Cloud Computing and Green IT

Sustainability of cloud computing is becoming an “hot issue” because a global shift to booming social networking, mobile computing replacing PCs, cloud based services (PAAS, IAS, SAAS) replacing on premises resources. The following ones are some examples of what’s on about this topic, involving companies providing cloud services and infrastructures and NGOs that are launching viral marketing campaigns. I’ve also discussed shortly about it during the A&S-IACCM webinar.

Greenpeace in February 2011 issued a challenge to Facebook, calling on it “to embrace a clean energy future by committing by Earth Day (April 22nd) to make a plan that would end its use of coal to provide electricity to the company’s rapidly expanding computer network”. It follows the: “Facebook: Unfriend Coal” campaign, that Greenpeace launched to:
  • Increase Facebook’s use of clean energy;
  • Develop a plan to mitigate Facebook’s climate footprint and to become coal free by 2021;
  • Educate Facebook users about how the company powers its services.
  • Advocate for clean energy at a local, national and international level.

and published the document: “Make IT Green: Cloud computing and its contribution to climate change

As cloud computing becomes more common and demands on the internet grow, major companies hosting online services are using more and more energy for their data centers. This report looks at the contribution of cloud computing to climate change and what can be done by the ICT sector to help bring about, and benefit from, strong renewable energy policies and economy-wide emissions reductions.

On April 21, 2011 GreenPeace has released another report “How Dirty is Your Data” about the energy demands of data centers, and the dirty sources that that energy comes from in some of them.

From the Introduction : “Data centres to house the explosion of virtual information currently consume 1.5-2% of all global electricity; this is growing at a rate of  12% a year.”

Open Compute Project

Open Compute Project

On the Facebook side it’s interesting to look at Open Compute Project, an industry-wide initiative, inspired by the model of open source software, to share specifications and best practices for creating “the most energy efficient and economical data centers”. A small team of Facebook engineers spent the past two years tackling a big challenge: how to scale our computing infrastructure in the most efficient and economical way possible. They started with a clean slate, take total control over every part of the system, from the software to the servers to the data center. This meant they could for example:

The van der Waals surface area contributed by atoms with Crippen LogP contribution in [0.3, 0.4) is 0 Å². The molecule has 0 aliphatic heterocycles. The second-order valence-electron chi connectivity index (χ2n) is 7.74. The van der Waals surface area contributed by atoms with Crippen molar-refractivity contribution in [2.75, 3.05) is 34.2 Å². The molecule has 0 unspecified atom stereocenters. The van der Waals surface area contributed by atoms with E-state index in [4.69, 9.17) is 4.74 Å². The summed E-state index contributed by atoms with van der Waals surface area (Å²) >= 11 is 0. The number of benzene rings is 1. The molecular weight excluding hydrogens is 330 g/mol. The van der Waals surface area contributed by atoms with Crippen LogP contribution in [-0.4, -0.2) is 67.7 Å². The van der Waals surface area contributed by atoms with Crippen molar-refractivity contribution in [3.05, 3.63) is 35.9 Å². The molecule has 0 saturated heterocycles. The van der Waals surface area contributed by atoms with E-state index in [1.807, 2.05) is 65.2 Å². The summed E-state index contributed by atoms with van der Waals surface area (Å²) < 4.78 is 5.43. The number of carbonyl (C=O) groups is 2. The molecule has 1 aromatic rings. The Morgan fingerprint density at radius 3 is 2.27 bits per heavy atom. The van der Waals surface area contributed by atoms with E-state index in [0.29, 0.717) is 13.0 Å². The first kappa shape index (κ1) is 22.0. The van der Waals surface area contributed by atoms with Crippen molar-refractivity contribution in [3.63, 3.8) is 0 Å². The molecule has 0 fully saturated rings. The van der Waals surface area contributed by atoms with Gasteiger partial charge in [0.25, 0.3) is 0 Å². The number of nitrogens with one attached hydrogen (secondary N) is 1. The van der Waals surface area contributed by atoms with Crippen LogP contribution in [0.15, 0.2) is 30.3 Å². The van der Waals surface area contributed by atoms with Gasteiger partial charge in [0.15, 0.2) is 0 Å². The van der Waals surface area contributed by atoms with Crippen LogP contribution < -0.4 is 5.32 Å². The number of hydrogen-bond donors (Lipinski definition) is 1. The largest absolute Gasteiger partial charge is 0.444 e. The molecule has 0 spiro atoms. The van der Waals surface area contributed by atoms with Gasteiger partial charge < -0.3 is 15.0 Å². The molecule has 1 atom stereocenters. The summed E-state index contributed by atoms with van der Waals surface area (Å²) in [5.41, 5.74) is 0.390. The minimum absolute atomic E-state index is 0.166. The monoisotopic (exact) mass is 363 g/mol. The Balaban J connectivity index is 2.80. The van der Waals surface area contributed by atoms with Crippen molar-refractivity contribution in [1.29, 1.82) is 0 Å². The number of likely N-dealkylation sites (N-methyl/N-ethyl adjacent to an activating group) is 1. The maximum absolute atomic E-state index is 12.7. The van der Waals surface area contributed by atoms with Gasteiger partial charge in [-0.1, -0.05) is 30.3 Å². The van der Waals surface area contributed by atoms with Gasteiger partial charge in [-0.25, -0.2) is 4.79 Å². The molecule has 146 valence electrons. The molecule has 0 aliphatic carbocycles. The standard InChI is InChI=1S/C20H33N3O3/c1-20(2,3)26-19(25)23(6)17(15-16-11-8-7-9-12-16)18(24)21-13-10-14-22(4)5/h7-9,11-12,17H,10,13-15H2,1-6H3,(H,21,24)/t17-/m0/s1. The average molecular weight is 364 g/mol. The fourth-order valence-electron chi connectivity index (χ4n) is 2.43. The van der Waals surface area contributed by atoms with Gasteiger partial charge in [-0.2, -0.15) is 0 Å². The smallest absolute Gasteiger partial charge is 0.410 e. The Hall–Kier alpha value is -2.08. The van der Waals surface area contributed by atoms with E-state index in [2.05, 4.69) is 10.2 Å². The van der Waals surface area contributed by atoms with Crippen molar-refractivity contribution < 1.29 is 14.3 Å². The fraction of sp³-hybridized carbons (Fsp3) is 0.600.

•  Use an high efficency 480-volt electrical distribution system to reduce energy loss. Ethernet-powered LED lighting.
  • Remove anything in our servers that didn’t contribute to efficiency. Use vanity free servers, with no extra plastic and significantly fewer parts than traditional servers
  • Reuse hot aisle air in winter to both heat the offices and the outside air flowing into the data center. The mechanical system uses 100% airside economization with an evaporative cooling system.
  • Eliminate the need for a central uninterruptible power supply.

The claimed result is that the Prineville data center has achieved an initial power usage effectiveness (PUE) ratio of 1.07, compared with an average of 1.5 for the existing Facebook facilities; it uses 38% less energy to do the same work while costing 24% less. The specifications are available at

On the same topic, to get a more global vision I should suggest you to read these posts:

And these White Papers:

Originally posted on Feb 24th, 2011 Updated on May 5th, 2011


6 responses to “Cloud Computing and Green IT

  1. I noticed this interesting new post from Microsoft Power and Utilities team, on how the Cloud could help the transform the electric power system of the future, not only by modernizing its existing operations but also by supporting new paradigms like consumer energy management and EVs, to The Role of The Cloud in The Smart Grid

    • This is actually my first time here, really nice looking blog. I found so many interesting things in your blog especially about green it. I favor this website given and it has given me some sort of dedication achievement for a few purpose, so thanks

  2. On Google cloud footprint from:
    Google has added a new section called “The Big Picture” to the Google Green site with numbers on their annual energy use and their carbon footprint.

    I also suggest this new post that helps to understand that even if a DC can be more energy efficient it might be located in cowntry where the elctricity has an higher GHG footprint (I should add to the picture the GHG impact of the long distance network usage).

  3. Two years ago Greenpeace launched its global Unfriend Coal Campaign, enlisting 700,000 online activists to call on Facebook to power its data centers with clean energy instead of coal. Now Greenpeace and Facebook have announced that they will collaborate on the promotion of renewable energy, encourage major utilities to develop renewable energy generation, and develop programs that will enable Facebook users to save energy and engage their communities in clean energy decisions.
    “Greenpeace and Facebook will now work together to encourage major energy producers to move away from coal and instead invest in renewable energy. This move sets an example for the industry to follow,” said Tzeporah Berman, Co-director of Greenpeace’s International Climate and Energy Program. “This shift to clean, safe energy choices will help fight global warming and ensure a stronger economy and healthier communities.”

  4. Pingback: More on Cloud Computing and Green ICT | ICT4Green by Donato Toppeta

  5. Pingback: Green Cloud presentation for the International Green IT Awareness Week 2012 | ICT4Green by Donato Toppeta

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